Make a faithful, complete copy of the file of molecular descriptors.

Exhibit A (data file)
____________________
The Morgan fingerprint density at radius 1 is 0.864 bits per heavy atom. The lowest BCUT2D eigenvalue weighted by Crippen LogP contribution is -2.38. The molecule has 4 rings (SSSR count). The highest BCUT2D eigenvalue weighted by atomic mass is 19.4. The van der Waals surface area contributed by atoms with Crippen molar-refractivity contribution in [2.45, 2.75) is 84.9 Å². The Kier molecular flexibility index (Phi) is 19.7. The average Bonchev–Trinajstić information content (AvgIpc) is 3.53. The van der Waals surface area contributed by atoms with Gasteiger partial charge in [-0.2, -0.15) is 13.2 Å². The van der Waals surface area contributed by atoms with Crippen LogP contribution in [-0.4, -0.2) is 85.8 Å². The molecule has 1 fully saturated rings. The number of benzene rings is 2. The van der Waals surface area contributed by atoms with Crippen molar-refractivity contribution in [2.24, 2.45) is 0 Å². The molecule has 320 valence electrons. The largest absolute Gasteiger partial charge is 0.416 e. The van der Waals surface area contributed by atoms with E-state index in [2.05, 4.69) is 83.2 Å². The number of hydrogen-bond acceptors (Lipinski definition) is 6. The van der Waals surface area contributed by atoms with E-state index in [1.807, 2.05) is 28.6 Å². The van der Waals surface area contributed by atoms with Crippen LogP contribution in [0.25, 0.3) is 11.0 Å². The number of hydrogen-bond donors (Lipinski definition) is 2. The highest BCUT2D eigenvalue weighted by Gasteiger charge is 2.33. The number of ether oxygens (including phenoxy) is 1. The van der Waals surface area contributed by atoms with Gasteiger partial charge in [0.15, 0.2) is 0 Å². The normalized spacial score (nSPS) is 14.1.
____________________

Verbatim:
The Morgan fingerprint density at radius 1 is 0.864 bits per heavy atom. The lowest BCUT2D eigenvalue weighted by Crippen LogP contribution is -2.38. The molecule has 4 rings (SSSR count). The highest BCUT2D eigenvalue weighted by atomic mass is 19.4. The van der Waals surface area contributed by atoms with Crippen molar-refractivity contribution in [2.45, 2.75) is 84.9 Å². The Kier molecular flexibility index (Phi) is 19.7. The average Bonchev–Trinajstić information content (AvgIpc) is 3.53. The van der Waals surface area contributed by atoms with Gasteiger partial charge in [-0.2, -0.15) is 13.2 Å². The van der Waals surface area contributed by atoms with Crippen LogP contribution in [-0.4, -0.2) is 85.8 Å². The molecule has 1 fully saturated rings. The number of benzene rings is 2. The van der Waals surface area contributed by atoms with Crippen molar-refractivity contribution in [2.24, 2.45) is 0 Å². The molecule has 320 valence electrons. The largest absolute Gasteiger partial charge is 0.416 e. The van der Waals surface area contributed by atoms with E-state index in [2.05, 4.69) is 83.2 Å². The number of hydrogen-bond acceptors (Lipinski definition) is 6. The van der Waals surface area contributed by atoms with E-state index in [1.807, 2.05) is 28.6 Å². The van der Waals surface area contributed by atoms with Crippen LogP contribution in [0.25, 0.3) is 11.0 Å². The number of hydrogen-bond donors (Lipinski definition) is 2. The highest BCUT2D eigenvalue weighted by Gasteiger charge is 2.33. The number of ether oxygens (including phenoxy) is 1. The van der Waals surface area contributed by atoms with Gasteiger partial charge in [0.15, 0.2) is 0 Å². The normalized spacial score (nSPS) is 14.1.